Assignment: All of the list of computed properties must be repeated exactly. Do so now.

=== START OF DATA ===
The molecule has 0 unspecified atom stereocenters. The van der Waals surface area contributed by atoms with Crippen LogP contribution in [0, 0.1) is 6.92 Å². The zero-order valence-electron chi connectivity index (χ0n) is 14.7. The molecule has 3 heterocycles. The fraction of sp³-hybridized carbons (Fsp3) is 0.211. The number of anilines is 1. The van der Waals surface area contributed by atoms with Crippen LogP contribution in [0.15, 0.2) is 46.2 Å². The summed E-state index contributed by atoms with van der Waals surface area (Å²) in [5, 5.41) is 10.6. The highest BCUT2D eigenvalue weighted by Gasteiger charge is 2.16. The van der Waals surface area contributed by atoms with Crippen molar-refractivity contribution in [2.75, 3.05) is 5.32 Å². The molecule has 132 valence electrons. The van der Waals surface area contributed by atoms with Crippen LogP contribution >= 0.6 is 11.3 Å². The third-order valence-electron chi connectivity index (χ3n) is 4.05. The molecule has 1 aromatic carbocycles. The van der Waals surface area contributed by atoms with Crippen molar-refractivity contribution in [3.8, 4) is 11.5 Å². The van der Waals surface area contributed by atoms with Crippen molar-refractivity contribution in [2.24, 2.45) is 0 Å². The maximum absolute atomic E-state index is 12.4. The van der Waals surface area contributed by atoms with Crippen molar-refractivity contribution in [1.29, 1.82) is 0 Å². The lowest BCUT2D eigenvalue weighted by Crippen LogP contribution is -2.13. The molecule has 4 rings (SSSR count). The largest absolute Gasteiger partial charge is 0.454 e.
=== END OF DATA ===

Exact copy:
The molecule has 0 unspecified atom stereocenters. The van der Waals surface area contributed by atoms with Crippen LogP contribution in [0, 0.1) is 6.92 Å². The zero-order valence-electron chi connectivity index (χ0n) is 14.7. The molecule has 3 heterocycles. The fraction of sp³-hybridized carbons (Fsp3) is 0.211. The number of anilines is 1. The van der Waals surface area contributed by atoms with Crippen LogP contribution in [0.15, 0.2) is 46.2 Å². The summed E-state index contributed by atoms with van der Waals surface area (Å²) in [5, 5.41) is 10.6. The highest BCUT2D eigenvalue weighted by Gasteiger charge is 2.16. The van der Waals surface area contributed by atoms with Crippen molar-refractivity contribution in [2.75, 3.05) is 5.32 Å². The molecule has 132 valence electrons. The van der Waals surface area contributed by atoms with Crippen LogP contribution >= 0.6 is 11.3 Å². The third-order valence-electron chi connectivity index (χ3n) is 4.05. The molecule has 1 aromatic carbocycles. The van der Waals surface area contributed by atoms with Crippen molar-refractivity contribution in [3.8, 4) is 11.5 Å². The van der Waals surface area contributed by atoms with Crippen molar-refractivity contribution in [2.24, 2.45) is 0 Å². The maximum absolute atomic E-state index is 12.4. The van der Waals surface area contributed by atoms with Crippen molar-refractivity contribution in [1.29, 1.82) is 0 Å². The lowest BCUT2D eigenvalue weighted by Crippen LogP contribution is -2.13. The molecule has 4 rings (SSSR count). The largest absolute Gasteiger partial charge is 0.454 e.